“We’ve had listings where the sellers have been in their late 50s and they have been sort of like, ‘oh, that’s cool’, but they’re not really engaging with it too much. Whereas we also have sellers who are in the same age bracket and happen to be in an industry that uses technology and they go, ‘Oh, this is amazing! I don’t believe it.’”
While clients of all identities are readily adopting prop tech as part of their real estate journey, that’s not always the case with some realtors.
A CHANGING OF THE GUARD
Asif Khan remembers the surprise he got when he took over a downtown Toronto brokerage in November of 2021.
“Of about 30 agents, about seven of them are on Facebook. Because [most] don’t believe in it,” said Khan of the social media platform as a means to reach new clients.
“There’s such a generational factor because a lot of realtors are old. We’re starting to get some younger ones coming into the business but the average age could be 55, 60.”
The typical real estate agent in Canada is a 54-year-old white female who attended college, according to Real Estate Magazine, citing 2020 data from the National Association of Realtors. While that doesn’t mean they’re incapable of using prop tech, it can put them at odds with younger clients who, as Khan puts it, value “instant gratification”.
“They’re not going to wait for a realtor to call them back or anything like that. They want the information and they want it now and if they don’t get it, they move on,” said the owner of RE/MAX Prime Properties brokerage in Markham, Ont.
For Khan, it’s less about the fear of prop tech replacing realtors, and more about the job of realtors in the first place: helping clients.
“There’s a lot of people that are very old-school and they believe we should be the gatekeepers and that’s not where the industry is. That’s where we’re having the disconnect: Being able to come up with solutions for people that would satisfy their need for information.”
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‘WE CAN’T GO BACKWARDS’
When asked about prop tech’s potential to make real estate agents redundant, Stapleton isn’t too worried based on what he’s seeing.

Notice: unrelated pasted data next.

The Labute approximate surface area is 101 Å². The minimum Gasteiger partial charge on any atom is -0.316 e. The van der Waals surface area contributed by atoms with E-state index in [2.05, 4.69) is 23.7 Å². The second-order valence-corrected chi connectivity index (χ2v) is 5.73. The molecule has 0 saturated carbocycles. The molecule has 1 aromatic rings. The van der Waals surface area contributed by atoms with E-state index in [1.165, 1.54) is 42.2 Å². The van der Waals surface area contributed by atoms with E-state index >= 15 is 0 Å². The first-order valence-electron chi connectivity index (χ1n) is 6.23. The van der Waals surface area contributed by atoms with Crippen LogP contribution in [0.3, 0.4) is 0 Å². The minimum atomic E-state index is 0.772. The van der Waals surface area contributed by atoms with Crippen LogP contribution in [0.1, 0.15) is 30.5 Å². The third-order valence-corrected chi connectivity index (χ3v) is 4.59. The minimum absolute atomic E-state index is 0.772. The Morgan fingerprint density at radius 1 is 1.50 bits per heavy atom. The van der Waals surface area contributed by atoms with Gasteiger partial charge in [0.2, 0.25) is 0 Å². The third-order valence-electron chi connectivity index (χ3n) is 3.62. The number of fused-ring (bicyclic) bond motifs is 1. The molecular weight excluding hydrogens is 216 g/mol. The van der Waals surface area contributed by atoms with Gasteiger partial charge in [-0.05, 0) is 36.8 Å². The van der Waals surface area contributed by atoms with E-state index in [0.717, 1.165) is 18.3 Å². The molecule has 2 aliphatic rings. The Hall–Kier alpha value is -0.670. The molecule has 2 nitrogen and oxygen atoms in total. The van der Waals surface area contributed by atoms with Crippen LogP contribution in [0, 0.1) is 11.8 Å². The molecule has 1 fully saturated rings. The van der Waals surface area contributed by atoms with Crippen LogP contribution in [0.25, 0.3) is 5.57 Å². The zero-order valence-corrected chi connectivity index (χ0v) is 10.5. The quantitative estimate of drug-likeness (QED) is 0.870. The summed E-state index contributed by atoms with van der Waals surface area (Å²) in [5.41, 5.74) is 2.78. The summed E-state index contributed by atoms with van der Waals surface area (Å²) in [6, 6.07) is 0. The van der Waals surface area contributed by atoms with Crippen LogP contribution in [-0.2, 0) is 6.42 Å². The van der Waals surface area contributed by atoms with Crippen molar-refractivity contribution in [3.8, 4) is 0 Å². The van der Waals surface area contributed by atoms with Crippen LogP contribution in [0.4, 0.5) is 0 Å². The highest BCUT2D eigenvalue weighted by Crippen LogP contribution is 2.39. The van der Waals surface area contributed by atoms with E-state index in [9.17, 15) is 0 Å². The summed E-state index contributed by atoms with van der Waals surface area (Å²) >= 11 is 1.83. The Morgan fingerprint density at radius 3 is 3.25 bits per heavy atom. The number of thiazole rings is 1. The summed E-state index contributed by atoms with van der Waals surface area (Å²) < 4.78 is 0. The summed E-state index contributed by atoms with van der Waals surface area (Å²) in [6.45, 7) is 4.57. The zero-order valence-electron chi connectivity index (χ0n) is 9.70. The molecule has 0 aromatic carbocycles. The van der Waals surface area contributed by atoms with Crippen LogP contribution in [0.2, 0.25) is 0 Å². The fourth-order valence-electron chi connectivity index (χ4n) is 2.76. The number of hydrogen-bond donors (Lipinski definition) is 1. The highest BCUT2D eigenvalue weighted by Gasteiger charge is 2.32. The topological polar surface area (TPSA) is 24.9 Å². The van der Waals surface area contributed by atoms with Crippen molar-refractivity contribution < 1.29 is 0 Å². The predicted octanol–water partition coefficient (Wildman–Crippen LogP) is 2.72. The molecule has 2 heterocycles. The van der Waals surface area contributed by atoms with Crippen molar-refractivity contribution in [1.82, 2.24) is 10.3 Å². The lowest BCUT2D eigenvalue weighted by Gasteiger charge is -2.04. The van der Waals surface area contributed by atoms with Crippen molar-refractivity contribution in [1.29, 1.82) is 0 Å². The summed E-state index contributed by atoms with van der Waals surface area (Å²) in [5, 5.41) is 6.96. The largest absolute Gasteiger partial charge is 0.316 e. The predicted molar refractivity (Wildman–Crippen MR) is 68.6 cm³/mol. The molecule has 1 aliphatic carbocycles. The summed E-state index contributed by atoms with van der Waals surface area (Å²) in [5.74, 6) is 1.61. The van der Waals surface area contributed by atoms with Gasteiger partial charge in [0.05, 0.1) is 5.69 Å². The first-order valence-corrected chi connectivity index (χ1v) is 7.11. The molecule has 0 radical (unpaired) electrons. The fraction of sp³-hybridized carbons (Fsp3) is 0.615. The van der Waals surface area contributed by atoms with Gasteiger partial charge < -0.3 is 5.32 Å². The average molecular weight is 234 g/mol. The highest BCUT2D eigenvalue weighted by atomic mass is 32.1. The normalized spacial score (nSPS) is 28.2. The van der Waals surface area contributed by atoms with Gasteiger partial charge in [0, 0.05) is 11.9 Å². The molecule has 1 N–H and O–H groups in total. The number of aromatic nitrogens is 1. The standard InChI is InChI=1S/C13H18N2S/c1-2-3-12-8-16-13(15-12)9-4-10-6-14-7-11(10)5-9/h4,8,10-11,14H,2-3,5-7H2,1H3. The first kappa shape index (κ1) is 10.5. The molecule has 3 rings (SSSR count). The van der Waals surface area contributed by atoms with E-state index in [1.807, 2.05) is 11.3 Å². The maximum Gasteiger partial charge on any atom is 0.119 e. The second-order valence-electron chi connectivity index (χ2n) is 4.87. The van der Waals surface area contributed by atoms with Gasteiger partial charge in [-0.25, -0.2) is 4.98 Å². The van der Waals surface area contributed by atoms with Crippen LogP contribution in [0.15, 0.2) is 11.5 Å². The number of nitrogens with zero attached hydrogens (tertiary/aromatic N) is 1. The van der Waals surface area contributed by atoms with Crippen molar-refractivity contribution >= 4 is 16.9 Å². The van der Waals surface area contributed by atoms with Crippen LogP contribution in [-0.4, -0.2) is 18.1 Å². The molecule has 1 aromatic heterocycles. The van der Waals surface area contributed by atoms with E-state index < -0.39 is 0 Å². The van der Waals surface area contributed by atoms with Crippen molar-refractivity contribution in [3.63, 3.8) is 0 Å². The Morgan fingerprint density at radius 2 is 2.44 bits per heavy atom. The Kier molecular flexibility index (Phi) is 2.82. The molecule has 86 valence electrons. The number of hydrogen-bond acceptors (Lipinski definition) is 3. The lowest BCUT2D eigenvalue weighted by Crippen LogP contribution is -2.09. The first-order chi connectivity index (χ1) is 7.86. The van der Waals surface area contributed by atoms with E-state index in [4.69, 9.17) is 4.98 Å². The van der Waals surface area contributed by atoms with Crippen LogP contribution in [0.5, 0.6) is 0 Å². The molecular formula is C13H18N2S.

“It’s adding value to it but it’s not replacing it. I honestly think it’s making the whole experience better. It’s making it a richer, more engaging, sort of informative experience.”
He gives the example of how virtual tours can complement an in-person showing after the fact. If potential buyers want to revisit a room after they’ve left the physical space, property tech can help. “Augmenting [the experience is] probably the perfect way to put it.”
“I do think moving forward, technology is going to be a necessity in the industry. Covid-19’s really created a sort of fundamental shift. We can’t go backward.”
It’s a sentiment Khan echoes. “We’re not trying to reinvent the industry, but we’re trying to make it more efficient. If there are tools that help us make this more efficient then that will help us serve our clients in a better way.”
“There are a lot of people that are very old-school and they believe we should be the gatekeepers and that’s not where the industry is.” — Asif Khan
As for Varun Kochar, he’s taking a temporary break from the real estate market but doesn’t foresee agents joining him the next time he’s looking to buy or sell.
“Millennials are going to take over this market. While they might not be able to afford a house right now, when dual incomes come into the picture or when baby boomers pass away, they’re either going to sell that property or use that equity to buy something else. And they’re not going to use realtors. They’re going to use these technologies that are coming out.”
3D CityScapes is a Toronto start-up specializing in building digital twins and 3D visualizations. Interested in building a digital twin? Get in touch with us here or give us a shout at +1 416-477-6846